Sequel to The Devil's Trill Sonata
Although their relationship has been repaired since the disaster that was Cambridge, Darren has not. His depression has worsened over the years until it is no longer an option to watch the illness play out its patterns. Treatment is a must.
Treatment is also a difficult disaster. When the second attempt at medication goes as badly wrong as the first, and Darren is forced through a rapid deterioration of mood swings, insomnia, nausea and increasingly dangerous thought patterns, his partner Jayden begins to fear that the only end to this disease will also be the end of Darren himself.
Apart from a single glimmer of hope: when Darren's best friend asks Darren to play at his wedding, Darren begins to slowly return to the half-forgotten piano. As he slowly sinks back into the music that he deserted seven years earlier, the shadows -- finally -- begin to fade.
It was like suffocation.
It was like ... like Darren was fifteen again, and drugged up to the eyeballs in a hospital bed after being stabbed, with the world drunkenly drifting without him and even the slightest movement resulting in a dizzying whirl around his eyes. Like his brain had been scooped out of his head, wrapped in cotton wool, and put back in to ensure that nothing -- nothing -- would get through. An insulating layer, to keep him in and the universe out.
It was far worse than any of his bad days had ever been, because not only was nothing getting through, Darren felt though he were actively sliding away. He slept purely to avoid the feeling of slipping, the feeling that when he lay in bed, his consciousness was slowly working its way loose of his body. A balloon on a fraying tether. What happened when it freed itself?
He was paralysed with the fear of that coming loose effect, the terror drowning the rational part of him that said there was no such thing as a soul and no way that he could actually float out of his own skin. Rationality had no place at the table. He was afraid, afraid of the numbness and the distance and the deadening of every sense he had, and he was furious with himself for being afraid at all.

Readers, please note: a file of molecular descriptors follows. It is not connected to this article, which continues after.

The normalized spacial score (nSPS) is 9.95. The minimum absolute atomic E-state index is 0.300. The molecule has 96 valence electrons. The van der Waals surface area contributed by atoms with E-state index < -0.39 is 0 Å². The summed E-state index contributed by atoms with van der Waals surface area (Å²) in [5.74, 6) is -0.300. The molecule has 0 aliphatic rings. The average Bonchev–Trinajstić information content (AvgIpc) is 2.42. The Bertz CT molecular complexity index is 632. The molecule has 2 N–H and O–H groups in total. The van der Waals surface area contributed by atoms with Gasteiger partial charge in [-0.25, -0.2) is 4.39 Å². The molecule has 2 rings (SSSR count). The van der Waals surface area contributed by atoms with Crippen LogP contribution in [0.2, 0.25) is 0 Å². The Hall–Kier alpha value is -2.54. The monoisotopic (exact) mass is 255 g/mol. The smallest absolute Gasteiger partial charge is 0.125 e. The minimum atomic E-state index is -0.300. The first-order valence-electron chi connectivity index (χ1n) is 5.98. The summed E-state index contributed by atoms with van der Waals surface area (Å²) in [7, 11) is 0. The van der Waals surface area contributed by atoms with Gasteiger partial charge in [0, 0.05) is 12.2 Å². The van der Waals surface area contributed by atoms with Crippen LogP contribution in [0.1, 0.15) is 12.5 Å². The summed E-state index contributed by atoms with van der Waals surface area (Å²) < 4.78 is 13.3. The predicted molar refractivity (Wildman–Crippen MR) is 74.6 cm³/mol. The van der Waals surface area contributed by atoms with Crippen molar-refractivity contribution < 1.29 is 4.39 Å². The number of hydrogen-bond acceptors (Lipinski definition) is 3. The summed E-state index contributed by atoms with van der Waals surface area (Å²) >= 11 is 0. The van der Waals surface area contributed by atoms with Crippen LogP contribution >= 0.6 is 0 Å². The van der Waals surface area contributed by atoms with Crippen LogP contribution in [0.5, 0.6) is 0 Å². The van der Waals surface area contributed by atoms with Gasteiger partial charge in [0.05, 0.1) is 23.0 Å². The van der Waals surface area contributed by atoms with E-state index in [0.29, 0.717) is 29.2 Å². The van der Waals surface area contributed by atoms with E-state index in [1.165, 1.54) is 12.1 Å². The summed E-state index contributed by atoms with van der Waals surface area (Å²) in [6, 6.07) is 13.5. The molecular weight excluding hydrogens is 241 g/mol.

At least, he was in the academic sense. In the pure, raw, emotional sense ... he wasn't even irritated. He was nothing at all. The cotton wool -- the fluoxetine -- crowded out even feeling, until there was nothing but a void in his head. Darren would have hated it if he'd been capable of dredging up the feeling at all. Perhaps that was the trick of it. How were you meant to feel sad, if you couldn't feel at all?
But that, to Darren, was even worse. This was an episode, but at an extreme, like he'd succeeded and was an inch from death and simply waiting now, and he was terrified. Trapped in himself, he was absolutely terrified. This was unabating, with no come-and-go like the usual shadows. This was a blacked-out room, with no doors and windows and no way of creating light.
And he was trapped here too. Between Jayden and the doctor, he couldn't stop taking the pills, couldn't shake off the cloying decay, couldn't punch through it, physically or otherwise. He was too exhausted to box, and when he tried, nothing happened. He was being smothered in clingfilm, and there was nothing that could be done to break through it, no way out. There were nights he lay awake just trying to breathe, just trying to feel the way his lungs expanded and collapsed, and had to assume he breathed because he hadn't died. Nights he wanted to scream just to get some of the air in his lungs out, to get sound out, to get out.
This was worse. This was so much worse than the bad days, and he wanted to lash out, to break through it, to something, to ... to die, even, if that would let him out. To die, if it would break the film that had settled over him.
When the saucer smashed on the kitchen floor, Darren snapped.